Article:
Obtain the names, addresses, email addresses, and phone numbers of the libraries and bookstores in your state, or as far away as you are prepared to travel. Send them an attractive brochure with information about yourself and your books. When I did this a few years ago I booked a large number of gigs and met some great people who have been faithful readers of mine ever since.

When you’re going to be at a library or book event, get an article into the local newspaper with all the specifics. Even if people can’t attend, they’ll know you were there and some will later check out your books.

Join a group like the Sisters in Crime or Mystery Writers of America, specific to your genre. When you have a new release, if you provide them with the information, they will print it in their national publications. In addition to the National SinC, I also belong to the Twin Cities Chapter where I’ve been part of a number of mystery panels at libraries. We’ve even been paid a tidy sum at many of them.

Check out the arts and crafts shows, county fairs, or similar events in your area or as far as you are able to travel. Some are cost-prohibitive, others are very reasonable. I attended five this past year, but there are many hundreds in Minnesota I could have gone to. I sell a good number of books at one in particular fair every year. This year it was 45, a very successful five hours in my opinion. People at that venue now seek me out in my booth to see if I have a new book out.

Whatever event I’m at, I have an email sign-up sheet for anyone who is interested. I put a disclaimer on it promising not to spam them. My reader address book has grown to over 400. I haven’t developed any type of formal newsletter, but I send out a letter when I have a new book coming out with the book cover, back cover blurb, review quotes, and other pertinent information, and the places, dates, and times I’ll be for the book signings.

And that brings up the step I take to get the signings in the first place. When I know the book’s release date, I send a letter to the 47 bookstores and libraries I have email addresses for, about two months prior. Allow a good month to get your book launch schedule set. In addition to the signings set in conjunction with the release, I also tell them I’d love to do an event any time in the upcoming year. That offer is geared more toward libraries, but it also keeps the door open for bookstores. They may keep me in mind for some anniversary celebration or other festival they have planned.

Other great places to introduce yourself and your books known are at conventions. The largest international mystery convention is Bouchercon. Other big ones are Left Coast Crime, Malice Domestic, ThrillerFest, and Crime Bake. Getting on the author panels gives you increased recognition and advertisement in the catalog. Also, since five or so different panels on a wide array of writing/publishing subjects are offered almost hourly, it is like taking six or seven classes a day. And the awards banquets are both fun and educational. They cost a fairly large sum of money, so you have to weigh the benefits with your finances.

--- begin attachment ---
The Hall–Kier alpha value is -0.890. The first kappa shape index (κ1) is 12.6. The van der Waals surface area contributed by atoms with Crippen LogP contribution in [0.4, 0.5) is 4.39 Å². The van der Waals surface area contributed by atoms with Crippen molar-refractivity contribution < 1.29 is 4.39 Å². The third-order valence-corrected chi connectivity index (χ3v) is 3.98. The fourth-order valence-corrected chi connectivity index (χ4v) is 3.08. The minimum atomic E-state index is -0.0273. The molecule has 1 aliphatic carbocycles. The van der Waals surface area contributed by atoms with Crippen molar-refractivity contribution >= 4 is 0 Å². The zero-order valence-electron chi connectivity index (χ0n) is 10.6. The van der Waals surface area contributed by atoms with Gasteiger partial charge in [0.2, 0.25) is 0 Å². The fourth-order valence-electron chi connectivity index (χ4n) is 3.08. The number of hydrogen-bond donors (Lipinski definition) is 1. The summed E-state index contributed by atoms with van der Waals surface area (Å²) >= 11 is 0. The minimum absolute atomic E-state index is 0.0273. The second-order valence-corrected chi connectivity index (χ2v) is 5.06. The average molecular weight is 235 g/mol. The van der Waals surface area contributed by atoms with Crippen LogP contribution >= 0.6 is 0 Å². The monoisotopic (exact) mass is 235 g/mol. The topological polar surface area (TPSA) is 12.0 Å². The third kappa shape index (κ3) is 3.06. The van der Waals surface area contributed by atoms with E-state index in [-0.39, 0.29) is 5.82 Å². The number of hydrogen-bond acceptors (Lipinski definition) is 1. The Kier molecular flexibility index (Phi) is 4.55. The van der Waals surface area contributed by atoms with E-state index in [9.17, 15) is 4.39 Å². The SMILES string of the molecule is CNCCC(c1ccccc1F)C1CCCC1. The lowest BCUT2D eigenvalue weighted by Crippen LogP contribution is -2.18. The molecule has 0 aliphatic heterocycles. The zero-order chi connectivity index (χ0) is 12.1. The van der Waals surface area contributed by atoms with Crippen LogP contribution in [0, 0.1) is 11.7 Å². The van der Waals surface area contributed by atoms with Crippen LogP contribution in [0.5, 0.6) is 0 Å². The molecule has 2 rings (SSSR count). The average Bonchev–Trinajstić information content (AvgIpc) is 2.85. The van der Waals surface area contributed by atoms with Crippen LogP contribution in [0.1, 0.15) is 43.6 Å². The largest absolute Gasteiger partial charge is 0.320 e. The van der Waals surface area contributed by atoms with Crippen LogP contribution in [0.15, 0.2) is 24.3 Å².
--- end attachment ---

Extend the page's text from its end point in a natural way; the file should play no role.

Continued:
If I had to sum up my book marketing strategy advice in two words it would be: Develop Relationships. With readers, book store owners, book clubs, librarians, other authors, agents, editors, illustrators, reviewers, and anyone else connected to the writing industry.

What are things you do to market your books?

Christine Husom is the author of the Winnebago County Mysteries. Secret in Whitetail Lake, the sixth in the series, was released in November.

6 Comments

Filed under blogging, books, Christine husom, marketing, writing

Are You a Plotter or a Pantser? By Christine Husom

A question writers are often asked—of other readers and writers alike—is whether or not they outline their stories. Or do they just start writing, and see where it goes?

E.L. Doctorow said, “Writing is like driving at night in the fog. You can only see as far as your headlights, but you can make the whole trip that way.”

Contrast that with John Grisham’s method, “The books are carefully outlined before I ever start. Chapter by chapter, from beginning to end. And usually tedious and boring and even painful– but it’s the only way to make sure the story’s going to work. Usually the outline is 50 pages long. And the longer the outline, the easier the book is to write.”

I recently moderated a panel discussion at Bouchercon 2015 and posed that question. Three of the authors said they were plotters, outliners, and one said she was a pantser.

It intrigues me to hear what other writers do because it’s not always apparent in their work. There are stories that seem to twist and turn in ways that would hint they were not outlined, and yet they were. And others that seem so carefully plotted, one would believe the writer had a detailed outline he or she was working from.

When I come up with an idea for a story—and mine are currently all mysteries—first I think of a beginning, a way to introduce the crime or the mystery. That gives me the idea of who the bad guy is and how it will end. Then I think of my characters, who they are, and some key plot points that will help move the story along.